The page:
By Stephen Vance, Editor
October is National Library Month, and libraries are indeed worthy of celebration and appreciation.
Given the relatively small size of our municipality, those who live in Meaford are very fortunate to be served by not one, but three libraries.
All residents of Meaford can access the Meaford Public Library on Trowbridge Street, and Meaford residents through a reciprocal agreement can also access Thornbury’s library. And for our residents in the former Sydenham, an annual contract with the Owen Sound & North Grey Union Public Library ensures that those residents who are closer in proximity to Owen Sound than to urban Meaford have equal access to the services provided by libraries.
While libraries in recent years have found themselves needing to work harder to justify their expense and relevance to increasingly cash-strapped municipalities, and with some even questioning the need for libraries at all given the current trend toward the ‘digitalization’ of just about everything in these modern times, libraries are in fact quite possibly more important than ever before.
Gone are the days when libraries were little more than a warehouse for storing books that could be borrowed by local readers. Certainly technology is changing, and the way we read today will likely be much different 30 years from now, but libraries have been, and will continue to evolve as an important, fully accessible meeting place, gathering centre and a facility that can be used for continued education of all types.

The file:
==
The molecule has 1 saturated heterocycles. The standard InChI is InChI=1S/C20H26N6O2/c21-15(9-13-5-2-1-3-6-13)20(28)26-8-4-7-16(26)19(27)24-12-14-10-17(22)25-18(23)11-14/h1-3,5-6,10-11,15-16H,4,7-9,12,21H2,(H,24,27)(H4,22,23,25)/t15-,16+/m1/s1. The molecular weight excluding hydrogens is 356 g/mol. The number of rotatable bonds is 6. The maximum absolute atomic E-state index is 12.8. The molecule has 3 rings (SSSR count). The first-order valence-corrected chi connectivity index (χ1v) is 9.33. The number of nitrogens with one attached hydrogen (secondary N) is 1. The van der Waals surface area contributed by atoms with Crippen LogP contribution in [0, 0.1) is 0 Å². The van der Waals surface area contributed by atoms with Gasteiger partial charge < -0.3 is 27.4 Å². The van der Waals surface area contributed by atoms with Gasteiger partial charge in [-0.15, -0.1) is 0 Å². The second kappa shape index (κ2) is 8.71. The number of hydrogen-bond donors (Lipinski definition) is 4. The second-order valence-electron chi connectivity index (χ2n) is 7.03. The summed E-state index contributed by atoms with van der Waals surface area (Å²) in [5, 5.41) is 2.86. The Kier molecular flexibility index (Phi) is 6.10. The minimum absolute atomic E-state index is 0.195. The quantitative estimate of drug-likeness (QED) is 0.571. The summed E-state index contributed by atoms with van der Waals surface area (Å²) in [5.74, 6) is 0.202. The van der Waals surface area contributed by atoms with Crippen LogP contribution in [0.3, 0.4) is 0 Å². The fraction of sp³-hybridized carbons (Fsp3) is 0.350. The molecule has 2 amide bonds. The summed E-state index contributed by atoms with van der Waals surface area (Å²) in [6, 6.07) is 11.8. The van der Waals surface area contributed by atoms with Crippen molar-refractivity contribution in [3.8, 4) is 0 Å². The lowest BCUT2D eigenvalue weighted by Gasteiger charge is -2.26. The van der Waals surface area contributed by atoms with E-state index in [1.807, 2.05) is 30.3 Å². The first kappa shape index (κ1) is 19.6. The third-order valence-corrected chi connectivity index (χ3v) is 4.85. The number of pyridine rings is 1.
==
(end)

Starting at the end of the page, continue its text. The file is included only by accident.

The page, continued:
Our own little library in Meaford, while required for now to tolerate an aged, cramped building has a remarkable range of programs for all ages.
Meaford’s library is used by those wanting to do some research, or to participate in programs where patrons can learn how to use the latest computer software or gadgets, or to learn the art of photography, or for local clubs which can gather in an affordable space for meetings and workshops.
In a world that some argue is becoming less personal due to technological advances, and where many would prefer to ‘tweet’ than meet, libraries are a public space where you can actually meet and talk to others face to face, where the human desire for connection with others can be fostered. Libraries are a safe, affordable place for young and old to spend a few hours feeding whatever interests they might have.
Meaford’s library, as do most modern libraries, offers access to computers (not everyone has, or can afford a computer at home), internet connectivity, and membership at the library also includes access to a vast databank of books that have been converted to digital format which can be downloaded and read on your computer or other electronic devices.
The fact that libraries and most of their programs only require a library card, not cash, to be pulled from a user’s wallet makes them truly accessible and affordable to everyone. In an era of ‘me, me, me’ and ‘profit, profit, profit’ libraries are one of the few remaining institutions with no barriers for access, no criteria to be met other than residency.
Could improvements be made with regard to library services? Indeed.
The frustration on all sides during Meaford’s last contract renewal with the library in Owen Sound, with some arguing that the cost to Meaford ratepayers is excessive, should be looked at as a symptom of a broken system in which accessibility to those institutions shouldn’t be cost prohibitive.
While it is worth every penny of ratepayer funding to keep the doors open to our library, and to ensure that our more distant community members have full library access in Owen Sound, it is perhaps time to explore the notion of a county library system which would allow everyone in Grey County access to, and the ability to borrow from, all of the libraries in our region without having to pay non-resident fees.
Celebrate, and support your local library – not just in October, but throughout the year. Libraries deserve it.